Bloomington – Nate Davis certainly won't be able to use a lack of respect from Bill Lynch as any sort of motivator this weekend.
The second-year Hoosier coach is well versed in the abilities of many of the top quarterbacks who have gone through the Mid-America Conference in recent years thanks to his eight-year run as Ball State's head coach. During his run in Muncie Lynch's teams played against the likes of Ben Roethlisberger at Miami (Ohio), Akron's Charlie Frye, Eastern Michigan's Charlie Batch and Marshall's Chad Pennington and Byron Leftwich.
Each of those who enjoyed a great deal of success in the MAC and then in the NFL, and Lynch isn't afraid to include Ball State's junior quarterback in the same sentence.
"These are all guys that have played not just pro football, but awfully good professional football," Lynch said. "Nate's right there with those guys."
It's hard to argue with Lynch's assessment of the Cardinals' 6-2, 217-pound signal caller. Davis shattered nearly all of Ball State's single season passing marks a year ago when he completed 270-of-478 passes for 3,667 yards and 30 touchdowns, leading the Cardinals to their first bowl appearance since 1996.
If anything, Davis has been even better this season. He's completed 66-of-88 passes (75 percent) for 916 yards and nine touchdowns, and his passer efficiency rating of 189.37 ranks him sixth nationally. While he doesn't have the same sort of dual-threat abilities that IU's Kellen Lewis does, he did rush for 235 yards and five touchdowns as a sophomore.
"He's a big, physical guy who can really throw it," Lynch said. "He's very well coached. It's hard to get to him because he gets rid of it so quick. He's big enough to shuck off the first rusher. Kellen may elude them, Nate kind of throws them down."
Many believe this year's Ball State squad is the school's best since the 1996 MAC championship team, a squad that Lynch knows something about.
The current Hoosier coach was in his second year at the helm of the Cardinals' program and guided Ball State to an 8-4 record, a Mid-America Conference championship and a berth in the Las Vegas Bowl. The make-up of the two teams, though, is very different according to Lynch.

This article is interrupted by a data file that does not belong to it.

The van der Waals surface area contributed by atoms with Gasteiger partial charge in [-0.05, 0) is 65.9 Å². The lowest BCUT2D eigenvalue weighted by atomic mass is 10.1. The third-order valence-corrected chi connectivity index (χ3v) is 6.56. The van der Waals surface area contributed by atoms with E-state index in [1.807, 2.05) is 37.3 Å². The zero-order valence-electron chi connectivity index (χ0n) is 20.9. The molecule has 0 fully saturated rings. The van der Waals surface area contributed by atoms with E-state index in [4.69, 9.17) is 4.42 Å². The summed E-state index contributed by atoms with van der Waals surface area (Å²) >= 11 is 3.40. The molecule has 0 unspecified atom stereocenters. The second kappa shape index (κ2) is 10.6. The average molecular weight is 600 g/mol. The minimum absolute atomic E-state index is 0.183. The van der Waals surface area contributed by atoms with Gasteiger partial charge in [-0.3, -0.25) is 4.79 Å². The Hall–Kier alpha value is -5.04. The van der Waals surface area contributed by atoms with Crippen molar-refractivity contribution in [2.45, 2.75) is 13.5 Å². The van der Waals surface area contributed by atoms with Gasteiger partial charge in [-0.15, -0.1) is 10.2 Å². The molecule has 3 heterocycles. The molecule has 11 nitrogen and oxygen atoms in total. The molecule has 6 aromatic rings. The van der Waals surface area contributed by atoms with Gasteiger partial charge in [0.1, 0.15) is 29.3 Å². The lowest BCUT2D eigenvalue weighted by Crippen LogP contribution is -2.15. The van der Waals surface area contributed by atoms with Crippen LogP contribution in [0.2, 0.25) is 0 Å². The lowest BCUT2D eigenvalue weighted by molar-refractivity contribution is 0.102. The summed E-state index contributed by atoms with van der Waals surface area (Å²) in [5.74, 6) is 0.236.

While this year's Ball State team relies on an explosive offense that is averaging 41.3 points/game in the season's first three weeks, Lynch's 1996 squad relied primarily on defense and the punting of Brad Maynard. A 12-year NFL veteran who is currently punting for the Chicago Bears, Maynard averaged 45.8 yards/punt in 1996 and was voted as the Mid-America Conference's Player of the Year.
"He could punt you out of problems, so we played the short field and the offense played from there," Lynch said.
After opening the year 0-3, the 1996 squad ripped off eight straight wins to earn the MAC title and a spot in the Las Vegas Bowl. Lynch says the styles of the '96 team and the '08 squad are completely different, but the opinions that this year's team is the best since that squad is justified.
"This is a really good football team," Lynch said. "This offensive team can score in a hurry, score from anywhere on the field, where (the '96) team played defense, punted the ball, and was pretty conservative on offense."
As good as Nate Davis is, he might not be the No. 1 concern for the IU defense this weekend.
Instead, it could be Ball State's 5'6", 184-pound tailback MiQuale Lewis. Lewis is averaging 121.0 yards per game this season, and gives the Cardinals the sort of balance that's been lacking in the last couple of games against Indiana.
With Lewis sidelined last year with a knee injury, Indiana limited Ball State to just 67 yards on 32 carries in the 38-20 Hoosier win. That's a similar story to two years ago, when Ball State managed just 41 yards on the ground in IU's 24-23 win in Muncie.
While making Ball State one-dimensional once again might be a recipe for success, Lynch knows it won't be easy to make it happen a third straight time.
"We did a good job last year against the run, but they're running the ball better," Lynch said. "Lewis is a difference maker."
Lynch also pointed to the presence of veterans on the offensive line, where senior tackles Andre Ramsey and Robert Brewster plus fifth-year senior center Dan Gerberry boast plenty of experience.
"Where they get you is they have so much balance offensively," Lynch said. "The numbers Davis puts up are incredible. But when they can run it as well as they do, it really puts you in a bind."
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